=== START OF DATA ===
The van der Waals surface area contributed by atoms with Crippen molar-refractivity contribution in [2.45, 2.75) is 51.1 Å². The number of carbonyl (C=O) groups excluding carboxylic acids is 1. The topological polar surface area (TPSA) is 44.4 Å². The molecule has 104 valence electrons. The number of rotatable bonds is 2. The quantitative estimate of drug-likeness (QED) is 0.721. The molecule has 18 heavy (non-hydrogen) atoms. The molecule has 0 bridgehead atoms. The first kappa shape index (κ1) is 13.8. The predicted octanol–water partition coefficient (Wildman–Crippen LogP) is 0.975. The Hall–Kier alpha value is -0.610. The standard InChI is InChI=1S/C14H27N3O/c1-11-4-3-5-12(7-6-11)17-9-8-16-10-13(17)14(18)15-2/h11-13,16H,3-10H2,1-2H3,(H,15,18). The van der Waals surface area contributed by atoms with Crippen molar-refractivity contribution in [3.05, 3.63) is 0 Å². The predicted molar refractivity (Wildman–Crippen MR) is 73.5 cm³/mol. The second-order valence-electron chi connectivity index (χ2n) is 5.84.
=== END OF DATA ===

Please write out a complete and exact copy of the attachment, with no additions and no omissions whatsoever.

The van der Waals surface area contributed by atoms with Crippen molar-refractivity contribution in [2.45, 2.75) is 51.1 Å². The number of carbonyl (C=O) groups excluding carboxylic acids is 1. The topological polar surface area (TPSA) is 44.4 Å². The molecule has 104 valence electrons. The number of rotatable bonds is 2. The quantitative estimate of drug-likeness (QED) is 0.721. The molecule has 18 heavy (non-hydrogen) atoms. The molecule has 0 bridgehead atoms. The first kappa shape index (κ1) is 13.8. The predicted octanol–water partition coefficient (Wildman–Crippen LogP) is 0.975. The Hall–Kier alpha value is -0.610. The standard InChI is InChI=1S/C14H27N3O/c1-11-4-3-5-12(7-6-11)17-9-8-16-10-13(17)14(18)15-2/h11-13,16H,3-10H2,1-2H3,(H,15,18). The van der Waals surface area contributed by atoms with Crippen molar-refractivity contribution in [3.05, 3.63) is 0 Å². The predicted molar refractivity (Wildman–Crippen MR) is 73.5 cm³/mol. The second-order valence-electron chi connectivity index (χ2n) is 5.84.